New Delhi: The Kudankulam nuclear power plant in Tamil Nadu, whose first 1,000 MW unit is currently in the testing stage, is equipped with state-of-the-art safety mechanisms with unique features that make them foolproof, its Russian developer says, addressing current concerns on nuclear safety issues.
Denis Kolchinskiy, chief project engineer of SPbAEP, the developers of the AES 92 nuclear reactor installed at Kudankulam, said modern Russian designs have an optimised balance of active and passive safety systems that have been developed over a decade.
“Now we implement such projects in Russia and offer them our foreign partners,” Kolchinskiy told IANS in an email interview.
According to Kolchinskiy, the Kudankulam plant is built with “active” and “passive” safety systems to provide two layers of protection. While the active layer requires an electrical actuator, or starter, the passive one uses natural force, like that of gravity.
Spurred by Japan’s Fukushima disaster, activists of the People’s Movement Against Nuclear Energy (PMANE) have been holding protests against the Kudankulam plant, citing safety and enviromnent concerns. The Supreme Court had last year rejected a plea against the project but asked the government to put in place stringent security measures.
The key to preventing an apocalypse in the event of a core meltdown, said Kolchinskiy, is the “molten-core catcher” – a mandatory safety system included in the Kudankulam project’s basic supply package.
To remove heat from the reactor core which contains nuclear fuel, it is necessary to supply water by means of pumps. Should the reactor fail to be cooled down for some reason, the fuel inside would not melt down.
“The molten core would go to the ‘catcher’, which would ensure its cooling down and prevent release of hydrogen,” Kolchinsky said.
“When the molten matter gets into the ‘catcher’, an endothermic reaction (reaction with thermal energy absorption) begins, which results in solidification of the melt. Besides, the material contains dysprosium, which absorbs neutrons, and this excludes the possibility of a chain reaction,” the Russian engineer said.
In the Fukushima disaster, the impact of a tsunami wave damaged the nuclear plant’s diesel generators and interrupted power supply to pumps. With the pumps shut down, heat removal discontinued, leading to a core meltdown.
“If such a system had been at Fukushima, no one would have ever known what Fukushima is,” Kolchinskiy maintained.
Russia’s concerns over the operator’s responsibility in India’s nuclear liability law have stalled agreement on Unit 3 and 4 of the Kudankulam project.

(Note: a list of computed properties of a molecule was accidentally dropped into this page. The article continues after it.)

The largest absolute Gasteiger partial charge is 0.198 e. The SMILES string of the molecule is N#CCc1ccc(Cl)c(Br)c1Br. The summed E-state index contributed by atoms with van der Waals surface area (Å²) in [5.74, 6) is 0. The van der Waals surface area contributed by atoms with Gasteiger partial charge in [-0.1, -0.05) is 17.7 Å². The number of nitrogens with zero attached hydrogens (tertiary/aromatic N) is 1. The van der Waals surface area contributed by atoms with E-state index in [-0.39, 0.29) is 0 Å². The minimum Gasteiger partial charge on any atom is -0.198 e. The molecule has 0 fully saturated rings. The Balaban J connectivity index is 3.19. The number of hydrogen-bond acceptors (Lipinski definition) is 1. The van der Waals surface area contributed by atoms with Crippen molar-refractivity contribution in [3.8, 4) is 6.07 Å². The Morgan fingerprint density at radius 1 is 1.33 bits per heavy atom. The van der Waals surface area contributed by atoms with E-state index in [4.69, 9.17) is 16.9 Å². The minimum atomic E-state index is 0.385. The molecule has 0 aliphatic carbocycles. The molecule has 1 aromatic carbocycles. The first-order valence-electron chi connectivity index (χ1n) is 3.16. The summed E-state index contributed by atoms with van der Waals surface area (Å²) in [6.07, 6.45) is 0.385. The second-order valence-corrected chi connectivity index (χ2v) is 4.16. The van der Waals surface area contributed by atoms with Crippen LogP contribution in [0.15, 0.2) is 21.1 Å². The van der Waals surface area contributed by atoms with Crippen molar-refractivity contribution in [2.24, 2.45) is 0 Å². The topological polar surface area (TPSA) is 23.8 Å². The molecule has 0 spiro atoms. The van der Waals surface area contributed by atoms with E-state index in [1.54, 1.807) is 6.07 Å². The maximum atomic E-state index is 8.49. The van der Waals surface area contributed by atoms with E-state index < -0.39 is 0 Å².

“The passive emergency protection system turns on without electricity and begins cooling by heat to heat exchanges owing to thrust. It directs heat to the atmosphere for an unlimited period of time,” the Russian engineer said.
He explained that there is a vessel with water, while steam goes up by a pipe, condensates and returns to the steam generator so as to establish natural circulation.
“For the passive system to remove heat, no electricity is needed, no action by the personnel. As soon as temperature increases in the primary circuit, the system starts removing heat automatically,” Kolchinskiy said.
“The reactor is designed so that the passive and active safety systems prevent the core from melting down. However, in the event of a hypothetical accident, our reactor provides for a special device, the molten-core catcher,” he added.
The only other Generation III+ units with double-wall containment, combination of passive and active systems, and a “molten-core catcher” in the world in actual operation are the 1st and 2nd units of the Tianwan nuclear plant in China, Kolchinskiy said.
“When we were designing the catcher, a full-scale experimental facility was created, on which fuel was specially molten, and the molten matter flew out into the catcher at a temperature of 2,300 degrees Celsius,” he said.
Pointing out that nuclear power is “most harmless”, sans hazardous emissions into the environment, Kolchinskiy said construction at Kudankulam “was preceded by landscaping the surrounding areas, as a result of which all necessary conditions were created for birds, the pond in which they fish and trees where birds build nests.”